Conclusion of a smart contract

The report considers that the rules of Dutch contract law apply to smart contracts. Pursuant to section 6:217 of the Dutch Civil Code (DCC), a contract is formed by an offer and its acceptance. To determine whether a contract has been formed, one should always consider what the parties can deduce from each other's statements or conduct regarding their mutual intentions, and what legal consequences can be derived from this (this is termed 'wilsvertrouwensleer' and follows from sections 3:33 and 3:35 DCC).

Dutch law generally does not require any specific formalities for a contract to be formed: a contract can be concluded in computer code on a blockchain, as with smart contracts. Therefore, Dutch contract law in principle acknowledges and allows for smart contracts as 'contracts' and the report therefore concludes that no additional regulation is required to ensure the validity of smart contracts under Dutch law.

Interpretation of smart contracts

Pursuant to Dutch law, the interpretation of contracts is governed by what is termed the Haviltex standard. According to this standard, to determine the parties' legal rights and obligations towards each other, one should not only look at the wording of a contract but also take into consideration all the specific circumstances of the case, subject to the principles of reasonableness and fairness.

How should the Haviltex standard be applied to smart contracts? Since smart contracts are laid down in computer code, some argue that there is no room for any interpretation; it is solely the lines of code that determine the legal relationship between the contracting parties ("code is law"). However, the report also stipulates, if a smart contract is governed by Dutch law, the general interpretation rules (i.e. the Haviltex standard) will apply. This means that to determine the legal relationship between the parties, not only the actual code of the smart contract but also other facts and circumstances (such as the parties' intentions), may be relevant.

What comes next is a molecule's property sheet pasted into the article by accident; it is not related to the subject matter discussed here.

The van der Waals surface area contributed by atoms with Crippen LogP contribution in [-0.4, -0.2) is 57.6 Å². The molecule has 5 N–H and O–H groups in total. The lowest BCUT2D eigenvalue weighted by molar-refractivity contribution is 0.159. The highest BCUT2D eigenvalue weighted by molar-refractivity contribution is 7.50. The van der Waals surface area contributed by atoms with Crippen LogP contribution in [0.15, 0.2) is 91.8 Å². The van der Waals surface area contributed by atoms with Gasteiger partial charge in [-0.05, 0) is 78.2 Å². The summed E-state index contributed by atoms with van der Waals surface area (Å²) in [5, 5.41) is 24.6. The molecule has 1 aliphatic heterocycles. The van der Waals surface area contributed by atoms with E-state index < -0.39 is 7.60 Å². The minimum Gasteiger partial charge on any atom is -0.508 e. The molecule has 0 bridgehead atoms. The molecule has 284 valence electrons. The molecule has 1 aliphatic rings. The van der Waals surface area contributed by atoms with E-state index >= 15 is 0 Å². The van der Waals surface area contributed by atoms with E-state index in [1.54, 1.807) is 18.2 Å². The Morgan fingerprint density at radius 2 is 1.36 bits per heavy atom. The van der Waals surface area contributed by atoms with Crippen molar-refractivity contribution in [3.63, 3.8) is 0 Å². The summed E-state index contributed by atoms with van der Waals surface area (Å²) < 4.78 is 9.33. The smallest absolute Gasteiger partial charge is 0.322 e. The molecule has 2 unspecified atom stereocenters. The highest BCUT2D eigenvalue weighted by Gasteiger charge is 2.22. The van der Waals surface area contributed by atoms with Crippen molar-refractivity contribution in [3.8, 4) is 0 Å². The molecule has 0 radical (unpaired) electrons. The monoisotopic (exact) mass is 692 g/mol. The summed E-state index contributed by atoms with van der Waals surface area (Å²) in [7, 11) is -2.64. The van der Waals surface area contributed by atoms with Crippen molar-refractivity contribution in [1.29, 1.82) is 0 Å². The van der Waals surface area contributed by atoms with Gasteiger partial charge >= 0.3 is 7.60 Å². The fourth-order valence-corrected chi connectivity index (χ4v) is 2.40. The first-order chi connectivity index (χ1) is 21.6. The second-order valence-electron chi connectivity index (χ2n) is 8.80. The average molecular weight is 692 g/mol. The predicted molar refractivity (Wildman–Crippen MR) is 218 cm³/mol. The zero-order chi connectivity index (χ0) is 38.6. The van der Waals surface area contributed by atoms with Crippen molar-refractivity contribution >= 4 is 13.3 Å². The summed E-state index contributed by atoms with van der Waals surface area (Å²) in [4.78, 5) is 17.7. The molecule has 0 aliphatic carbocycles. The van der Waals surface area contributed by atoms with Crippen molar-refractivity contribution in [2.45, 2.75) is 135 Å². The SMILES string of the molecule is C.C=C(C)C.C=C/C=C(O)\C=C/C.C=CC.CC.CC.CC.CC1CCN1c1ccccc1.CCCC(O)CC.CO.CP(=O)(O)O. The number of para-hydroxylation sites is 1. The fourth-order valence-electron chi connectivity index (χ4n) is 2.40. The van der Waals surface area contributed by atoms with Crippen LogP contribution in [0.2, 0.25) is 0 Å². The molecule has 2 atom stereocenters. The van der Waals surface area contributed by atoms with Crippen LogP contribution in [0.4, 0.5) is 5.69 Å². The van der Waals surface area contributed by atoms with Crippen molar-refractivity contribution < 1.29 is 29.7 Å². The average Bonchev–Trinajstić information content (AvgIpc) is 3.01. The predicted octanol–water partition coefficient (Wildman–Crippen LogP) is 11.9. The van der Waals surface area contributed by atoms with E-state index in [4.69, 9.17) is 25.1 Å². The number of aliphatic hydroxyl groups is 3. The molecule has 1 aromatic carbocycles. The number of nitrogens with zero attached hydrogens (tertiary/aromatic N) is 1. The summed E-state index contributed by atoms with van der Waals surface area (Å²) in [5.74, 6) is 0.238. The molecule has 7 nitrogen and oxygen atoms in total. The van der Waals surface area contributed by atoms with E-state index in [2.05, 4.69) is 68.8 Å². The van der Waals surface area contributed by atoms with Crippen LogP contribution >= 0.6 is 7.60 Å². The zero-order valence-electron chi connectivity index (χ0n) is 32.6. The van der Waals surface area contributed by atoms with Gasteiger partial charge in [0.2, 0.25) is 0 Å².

The report acknowledges that the fact that the parties chose to contract through a smart contract could indicate that, for the interpretation of the contract, decisive weight may be given to the code of the contract. In this way, the interpretation of smart contracts could perhaps be similar to the interpretation of commercial contracts between professional parties where, under certain circumstances and as a starting point, overriding significance may be given to the text of the agreement.

Dealing with open, normative standards

Another problem highlighted in the report is that some contractual principles under Dutch law are hard to implement into smart contracts. For example, a continuing performance contract (such as a lease) may be terminated on the grounds of the 'additional effect of the principle of reasonableness and fairness'. In addition, under certain circumstances banks and other financial services providers may have a special duty of care when dealing with their customers. Another example of a normative concept is 'force majeure': a debtor is not liable for damages as a result of failure in performance of an obligation if this failure was the result of a force majeure.